If your child is one of the 6.4 million American kids diagnosed with attention deficit hyperactivity disorder (ADHD), he or she is probably being treated with medication or behavior modification therapy—or both. Studied extensively, these first-line ADHD treatments have been found to reduce the symptoms or negative effects of ADHD on a child’s daily functioning.
You may have also heard about alternative treatments for ADHD, such as biofeedback or special diets. But what do we really know about these treatments? Do they improve symptoms and functioning? What evidence do we have? The following brief review will help answer these questions for several different treatments.
Addressing organization, time management, and planning (OTMP) skills: In school settings, teaching OTMP skills in groups has been found to be effective for middle and high school students. In clinical settings, the only program that has been tested and found effective was created at NYU Langone Medical Center’s Child Study Center. Clinical intervention improved children’s OTMP skills and academic productivity and performance, and decreased homework problems and family conflict.
Neurofeedback: Also called biofeedback, neurofeedback is a self-regulation technique in which an individual is taught to alter his or her brain’s electrical activity in an attempt to stay focused and attentive. The American Academy of Pediatrics (AAP) does not recommend neurofeedback in its recently revised clinical guidelines for diagnosis and management of ADHD. On top of concerns about its efficacy, neurofeedback is extremely expensive and time-intensive, and may not be covered by insurance.
Cogmed: A commercially available, proprietary neurocognitive training program, Cogmed is marketed as a computer-based solution for attention problems caused by poor working memory. A 2011 study concluded that Cogmed does lead to memory improvement, but does not improve function in the area of the brain associated with ADHD symptoms.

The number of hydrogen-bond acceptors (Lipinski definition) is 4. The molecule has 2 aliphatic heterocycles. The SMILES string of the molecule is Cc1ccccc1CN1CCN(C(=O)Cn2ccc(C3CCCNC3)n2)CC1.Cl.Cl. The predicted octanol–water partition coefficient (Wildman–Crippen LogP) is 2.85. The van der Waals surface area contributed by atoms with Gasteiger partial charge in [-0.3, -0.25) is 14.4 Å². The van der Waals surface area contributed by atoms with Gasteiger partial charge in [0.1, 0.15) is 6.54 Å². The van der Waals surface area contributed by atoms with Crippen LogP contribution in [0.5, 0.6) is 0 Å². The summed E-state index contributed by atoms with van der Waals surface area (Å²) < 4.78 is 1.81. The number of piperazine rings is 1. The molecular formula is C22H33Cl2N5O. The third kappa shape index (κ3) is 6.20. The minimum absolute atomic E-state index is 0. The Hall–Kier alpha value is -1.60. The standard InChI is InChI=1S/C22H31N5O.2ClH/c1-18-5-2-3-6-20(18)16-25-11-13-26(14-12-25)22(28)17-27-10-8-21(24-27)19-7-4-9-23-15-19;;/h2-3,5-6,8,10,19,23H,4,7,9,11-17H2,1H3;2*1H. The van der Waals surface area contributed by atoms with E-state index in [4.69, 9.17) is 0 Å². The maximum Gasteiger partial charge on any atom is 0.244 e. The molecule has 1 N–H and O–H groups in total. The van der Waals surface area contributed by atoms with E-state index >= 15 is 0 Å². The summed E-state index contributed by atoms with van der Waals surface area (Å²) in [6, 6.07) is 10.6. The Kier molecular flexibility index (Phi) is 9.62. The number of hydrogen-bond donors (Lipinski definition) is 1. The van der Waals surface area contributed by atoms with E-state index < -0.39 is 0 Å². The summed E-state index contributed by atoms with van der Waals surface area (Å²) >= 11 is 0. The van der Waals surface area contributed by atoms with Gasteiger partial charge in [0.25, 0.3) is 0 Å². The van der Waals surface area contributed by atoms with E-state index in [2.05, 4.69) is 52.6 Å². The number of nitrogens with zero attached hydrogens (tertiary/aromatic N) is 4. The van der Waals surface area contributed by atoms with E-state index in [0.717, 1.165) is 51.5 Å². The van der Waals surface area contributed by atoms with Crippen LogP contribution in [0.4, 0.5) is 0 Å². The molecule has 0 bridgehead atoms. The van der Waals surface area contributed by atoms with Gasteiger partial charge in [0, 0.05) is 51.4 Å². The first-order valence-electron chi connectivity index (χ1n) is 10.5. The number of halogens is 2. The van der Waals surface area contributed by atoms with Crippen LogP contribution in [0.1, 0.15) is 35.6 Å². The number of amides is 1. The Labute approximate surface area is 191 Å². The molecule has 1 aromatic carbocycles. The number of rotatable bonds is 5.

Feingold diet: Restricted in sugar and free of additives and salicylate, this diet shows no significant benefit for ADHD except for those children with related food sensitivities.
Elimination/oligoantigenic diet: An oligoantigenic diet eliminates most known sensitizing food antigens or allergens, such as cow’s milk, eggs, wheat cereals, nuts, and more. Although the AAP does not recognize dietary interventions as effective ADHD treatments, a 2012 meta-analysis of 14 studies suggests that an elimination diet can benefit some children with ADHD.
Ketogenic diet: A diet high in fat and low in carbohydrates does not help with ADHD; however, it may offer some benefit to reducing hyperactivity in epileptic patients.
Poly-unsaturated fatty acid supplements: Some children may be helped by doses of 300 to 600 mg/day of omega-3 and 30 to 60 mg/day of omega-6 fatty acid supplements. These supplements can be continued for two or three months, or longer if indicated, as a complement to medication and behavior treatment.
Other diet considerations: Sugar does not usually affect the behavior or cognitive performance of children, but a small effect on subsets of children cannot be ruled out or proven. Iron deficiency is not linked to ADHD. Any effects of food dyes or artificial food coloring on hyperactivity are inconsistent and moderate. Herbal supplements, such as ginko biloba and kava kava, have shown no positive effects on ADHD.
Exercise: A 2011 review found exercise to have positive effects on the behaviors of children with ADHD, but not necessarily on ADHD symptoms. Exercise can be used as a supplemental—but not stand-alone—treatment.
Occupational therapy techniques: There is not enough evidence to support either the wearing of a weighted vest or the use of an interactive metronome to increase on-task behavior.
If you are considering alternative ADHD treatments for your child, be sure to talk with your doctor about evidence of their efficacy, potential costs and benefits (including side effects), what concerns the treatment will address, and how to measure those concerns.
Richard Gallagher, PhD, is a clinical psychologist and neuropsychologist who directs the Selective Mutism Program and Organizational Skills Training Program at NYU Langone Medical Center’s Child Study Center. He also is an associate professor of clinical psychiatry, as well as child and adolescent psychiatry, at the NYU School of Medicine. With a PhD from Temple University, Dr. Gallagher focuses on selective mutism, disruptive behavior disorders, attention deficit disorders in children and adults, organizational skills, and parenting.